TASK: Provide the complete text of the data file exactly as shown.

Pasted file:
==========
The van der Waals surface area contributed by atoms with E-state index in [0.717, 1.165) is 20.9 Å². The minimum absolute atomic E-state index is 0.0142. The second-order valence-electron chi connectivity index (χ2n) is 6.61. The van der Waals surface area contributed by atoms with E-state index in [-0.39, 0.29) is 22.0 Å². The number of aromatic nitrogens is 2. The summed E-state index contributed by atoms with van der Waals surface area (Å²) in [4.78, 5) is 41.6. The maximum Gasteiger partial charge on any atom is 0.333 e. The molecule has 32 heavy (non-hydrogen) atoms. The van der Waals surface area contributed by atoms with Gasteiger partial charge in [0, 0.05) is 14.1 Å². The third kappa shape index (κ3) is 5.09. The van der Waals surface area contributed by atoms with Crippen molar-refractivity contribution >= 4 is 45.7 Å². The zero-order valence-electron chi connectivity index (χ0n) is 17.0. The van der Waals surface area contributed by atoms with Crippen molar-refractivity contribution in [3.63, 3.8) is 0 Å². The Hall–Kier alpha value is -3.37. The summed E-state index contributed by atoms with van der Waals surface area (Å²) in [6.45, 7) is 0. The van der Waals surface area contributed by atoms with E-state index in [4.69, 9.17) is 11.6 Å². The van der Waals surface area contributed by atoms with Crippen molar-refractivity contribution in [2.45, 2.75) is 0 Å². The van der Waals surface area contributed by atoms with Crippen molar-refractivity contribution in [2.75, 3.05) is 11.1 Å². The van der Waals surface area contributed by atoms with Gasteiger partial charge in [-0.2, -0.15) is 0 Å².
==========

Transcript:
The van der Waals surface area contributed by atoms with E-state index in [0.717, 1.165) is 20.9 Å². The minimum absolute atomic E-state index is 0.0142. The second-order valence-electron chi connectivity index (χ2n) is 6.61. The van der Waals surface area contributed by atoms with E-state index in [-0.39, 0.29) is 22.0 Å². The number of aromatic nitrogens is 2. The summed E-state index contributed by atoms with van der Waals surface area (Å²) in [4.78, 5) is 41.6. The maximum Gasteiger partial charge on any atom is 0.333 e. The molecule has 32 heavy (non-hydrogen) atoms. The van der Waals surface area contributed by atoms with Gasteiger partial charge in [0, 0.05) is 14.1 Å². The third kappa shape index (κ3) is 5.09. The van der Waals surface area contributed by atoms with Crippen molar-refractivity contribution >= 4 is 45.7 Å². The zero-order valence-electron chi connectivity index (χ0n) is 17.0. The van der Waals surface area contributed by atoms with Crippen molar-refractivity contribution in [3.63, 3.8) is 0 Å². The Hall–Kier alpha value is -3.37. The summed E-state index contributed by atoms with van der Waals surface area (Å²) in [6.45, 7) is 0. The van der Waals surface area contributed by atoms with E-state index in [4.69, 9.17) is 11.6 Å². The van der Waals surface area contributed by atoms with Crippen molar-refractivity contribution in [2.45, 2.75) is 0 Å². The van der Waals surface area contributed by atoms with Crippen molar-refractivity contribution in [2.75, 3.05) is 11.1 Å². The van der Waals surface area contributed by atoms with Gasteiger partial charge in [-0.2, -0.15) is 0 Å².